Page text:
“For as many as are led by the Spirit, these are the sons (and daughters) of God.” (Romans 8:14).
The Message puts it this way, “God's Spirit beckons. There are things to do and places to go!” And you will find as you follow Jesus along the Way of Truth, that your life will be filled with surprises at almost every turn.
Father William Wilson, a dear friend who has a storied journey with Jesus, wrote me about an experience he recently had in “being led by the Spirit.” Here, in his own words, is what happened.
I was returning home to Birmingham from a meeting of bishops in south Alabama, heading north on Hwy 231, when I casually looked over my left shoulder and was struck by the sight of rolls of razor wire at the top and bottom of a storm fence. Then I saw the sign at the entrance -- “Julia Tutwiler Prison for Women.”
My first thought was “I wouldn’t want my dog to live behind that fence.” Then I thought: The inmates behind that fence are not dogs. They are daughters, sisters, wives, and mothers. All of them are beloved children of God for whom Jesus died. These are your sisters, your daughters. Help them!
Now my mind said, “Keep on driving. You are going home. You are needed there. You can do good things for your family at home. Go home, where you belong.” My heart said: For God sake, have compassion on these women! Stop. Go inside and offer to volunteer to help the Chaplain serve these poor women in any way you can.
I trusted my heart and went inside. It was all strange and off-putting. They buzzed me through two doors made of bars, leaving me in a small dimly lit reception area where there was a cage housing an officer receptionist.
“What is your business?”
“I just want to offer volunteer service to the Chaplain.”
“Give me your car keys and drivers license and take a seat.”
I sat on a bench against the wall.
What I did not know was that the Chaplain, Rev. Alicia Smallwood-Brown, was at that moment having a conference with the Warden in his office.
Nor did I know that, a month earlier, a Hispanic inmate had asked her if she could provide a bible class in Spanish. At that time the Warden told Chaplain Alicia that ‘it is a good idea, but we do not have any budget to get a Spanish speaking minister. If you find a volunteer, go right ahead.’
The Chaplain had no idea how to find a Spanish speaking volunteer and put the wish on hold.
The phone in the Warden’s office rang, while I sat outside in total uncertainty about what was happening.
The Warden answered the phone call from the receptionist who told him a minister arrived who wanted to volunteer service to the Chaplain.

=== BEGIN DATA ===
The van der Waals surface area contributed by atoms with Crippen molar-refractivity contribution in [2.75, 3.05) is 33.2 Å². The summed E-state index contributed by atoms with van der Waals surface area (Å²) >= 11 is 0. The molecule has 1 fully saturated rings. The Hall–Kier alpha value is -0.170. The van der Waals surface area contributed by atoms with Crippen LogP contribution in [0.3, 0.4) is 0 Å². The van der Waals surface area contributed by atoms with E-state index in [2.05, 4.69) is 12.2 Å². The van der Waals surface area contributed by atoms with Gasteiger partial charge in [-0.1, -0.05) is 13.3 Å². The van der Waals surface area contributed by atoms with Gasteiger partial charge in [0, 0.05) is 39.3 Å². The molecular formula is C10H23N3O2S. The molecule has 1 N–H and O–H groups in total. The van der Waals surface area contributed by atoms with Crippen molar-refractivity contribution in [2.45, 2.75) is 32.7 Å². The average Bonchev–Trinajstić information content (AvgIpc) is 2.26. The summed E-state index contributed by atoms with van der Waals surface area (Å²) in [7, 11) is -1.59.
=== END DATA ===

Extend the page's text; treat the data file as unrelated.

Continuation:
He hung up the phone and told Chaplain Alicia, who was sitting in front of him: “You have to go out to Reception. Your volunteer Spanish minister is here.” The Chaplain, confused, said: “What? I’ve been praying that God would send a Spanish speaking minister. But I haven’t had a chance to follow up on that yet.” To which the Warden replied: “He is here. Go out there and talk to him”.
A confused, dignified, black woman came out to Reception. I stood up to greet her and tell her that I just wanted to help in any way if I could. I was remotely thinking of a monthly visit.
Chaplain Smallwood-Brown welcomed me warmly. We were about to discuss what I might be able to do as a volunteer Assistant Chaplain. Chaplain Alicia broke the conversation line, with: “You do not happen to speak Spanish do you?” I replied, “Si, Senora, hablo bastante bien el Espanol”
Hearing this, the good Chaplain placed both hands on each side of her head and exclaimed: “I prayed for you to come here. Praise God!”
It is now five months later. I have become a prayer partner and older brother to Chaplain Smallwood-Brown. She has opened many doors of ministry for me to the inmates.
Every Tuesday, I drive two hours to the front ‘door-of-bars’ of the maximum security, Tutwiler Prison for Women. All I do there is tell the women that Jesus loves them, that He has a very special love for them, and that they have a glorious future in His plan for their lives….and that Jesus sent me here to love them.
Believe me, the Christian women I meet in Tutwiler are far better than I am. Their willingness to submit to the “justice system of men” shows me a patience and heroism that I can only pray to emulate.
“I was in prison and you visited Me.” Yes Lord, yes Lord!